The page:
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Solo Cross Country. 30/7/09 (A day to remember!)

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Changes to regulations for the continued airworthiness of EASA aircraft

On the 28th September 2009 new airworthiness regulations come into force in Ireland. These affect owners of light aircraft that fall into the category of ‘EASA AIRCRAFT’.

EASA AIRCRAFT

An EASA aircraft is designed and manufactured in accordance with a certification specification (CS) approved by EASA. Currently there are three categories that apply to light aircraft and one currently under development.

CS-23 Normal, Utility and Aerobatic category
CS-22 Sailplanes and Powered Sailplanes
CS-VLA Very light aircraft (750kg)
CS-LSA Light sport aircraft (600kg) - UNDER DEVELOPMENT

NON EASA AIRCRAFT

Many light aircraft available to recreational pilots are not EASA aircraft. These aircraft are not designed or manufactured to EASA certification specifications and cannot be operated on an EASA C of A or ARC. Such aircraft are listed in Annex 2 to EC 216/2008. These are known as ‘NON EASA AIRCRAFT’ and their continuing airworthiness is regulated by the National aviation authority (NAA) of the EU state in which they are registered. This will be either by National Certificate of Airworthiness or Permit to Fly. These aircraft can only be flown within National Airspace unless specific permission has been granted by the NAA of the State you wish to visit. NON EASA AIRCRAFT are also limited to non commercial operations.

Criteria for Non EASA aircraft listed in Annex 2 to EC 216/2008

1. Historic aircraft
a) Non complex
b) Initial design before 1st Jan 1955
c) Production ceased before 1st Jan 1975
d) Clear historical significance
2. Research or prototype aircraft
3. Amateur built aircraft. Minimum 51% of construction by the owner with no commercial objective.
4. Aircraft in Military, Police or Customs service.
5. Microlight aircraft
a) Single seat up to 300kg (315kg with ballistic parachute)
b) Two seat up to 450kg (472.5kg with ballistic parachute)
c) Gyroplane up to 560kg
d) Single seat glider up to 80kg
e) Two seat glider up to 100kg
6. Replicas of historic aircraft.
7. Unmanned aerial vehicles UAVs up to 150kg.
8. Other aircraft not more than 70kg empty weight.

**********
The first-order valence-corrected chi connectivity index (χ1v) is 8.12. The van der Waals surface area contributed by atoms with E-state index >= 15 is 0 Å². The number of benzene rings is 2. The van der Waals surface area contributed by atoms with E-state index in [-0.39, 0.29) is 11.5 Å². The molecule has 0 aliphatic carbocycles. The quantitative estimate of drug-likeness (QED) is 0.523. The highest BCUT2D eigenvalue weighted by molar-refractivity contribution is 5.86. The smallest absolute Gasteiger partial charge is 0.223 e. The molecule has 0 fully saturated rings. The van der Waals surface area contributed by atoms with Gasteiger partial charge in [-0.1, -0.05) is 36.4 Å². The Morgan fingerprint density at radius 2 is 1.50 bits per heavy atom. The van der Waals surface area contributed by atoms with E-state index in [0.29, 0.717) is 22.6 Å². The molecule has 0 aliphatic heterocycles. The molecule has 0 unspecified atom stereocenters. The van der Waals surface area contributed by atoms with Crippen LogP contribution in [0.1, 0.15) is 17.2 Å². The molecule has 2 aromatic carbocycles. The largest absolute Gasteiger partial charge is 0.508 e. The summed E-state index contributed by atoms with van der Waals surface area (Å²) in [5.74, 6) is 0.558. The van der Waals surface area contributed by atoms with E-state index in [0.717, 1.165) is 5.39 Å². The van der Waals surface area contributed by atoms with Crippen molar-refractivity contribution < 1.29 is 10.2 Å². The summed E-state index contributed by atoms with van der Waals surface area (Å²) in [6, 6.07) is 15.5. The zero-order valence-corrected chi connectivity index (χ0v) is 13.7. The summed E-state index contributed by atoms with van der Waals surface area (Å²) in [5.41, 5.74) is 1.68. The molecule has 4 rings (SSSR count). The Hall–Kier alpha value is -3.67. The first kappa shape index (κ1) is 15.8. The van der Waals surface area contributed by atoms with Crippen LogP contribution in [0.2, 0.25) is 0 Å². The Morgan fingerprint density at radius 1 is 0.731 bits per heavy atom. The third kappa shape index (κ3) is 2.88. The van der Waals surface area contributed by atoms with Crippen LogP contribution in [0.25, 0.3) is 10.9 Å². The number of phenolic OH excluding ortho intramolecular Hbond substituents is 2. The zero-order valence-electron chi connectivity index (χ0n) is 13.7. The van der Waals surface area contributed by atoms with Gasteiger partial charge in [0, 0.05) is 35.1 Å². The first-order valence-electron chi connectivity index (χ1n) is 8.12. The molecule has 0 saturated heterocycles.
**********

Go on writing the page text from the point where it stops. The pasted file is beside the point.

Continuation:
CONTINUING AIRWORTHINESS OF EASA AIRCRAFT

EC Reg No: 216/2008, 2042/2003 and 1056/2008 detail the regulations that apply to EASA AIRCRAFT.

Large aircraft (Max take off weight more than 5700kg) must be maintained by what is called a ‘Part 145’ maintenance organisation. Requirements for a Part 145 maintenance organisation are contained in Annex 2 to 2042/2003.

Light Aircraft may be maintained by a Part 145 maintenance organisation or by a smaller and simpler Part M, Subpart F maintenance organisation. In turn a Subpart F maintenance organisation can be approved as a Continuing Airworthiness Management Organisation (CAMO, Part M, Sub part G) and further, to renew Airworthiness Review Certificates or ARCs as a Part M, Subpart I approved organisation. In addition, your aircraft must have a Certificate of Airworthiness (C of A) which is permanent once issued and an Airworthiness Review Certificate (ARC) which is annual.

Aircraft Engineers are licensed in accordance with requirements given in Annex 3 to the basic regulation (2042/2003), known as Part 66.

You will have to consult with your Part M, Subpart F or Part 145 maintenance organisation before the 28th September 2009 to create and get approval from the IAA for a maintenance programme. The IAA has created a ‘generic’ maintenance programme known as the ‘Maintenance plan light aircraft’ or MPLA. This will shortly be downloadable from their web site. This maintenance programme replaces the Light aircraft maintenance schedule (LAMS) that has been in use to date.

Then you will have to decide whether to contract your Part M, Subpart F or Part 145 maintenance organisation to manage your aircraft’s continuing airworthiness or to manage it yourself. They have to be approved as a CAMO (Subpart G) to manage your aircraft.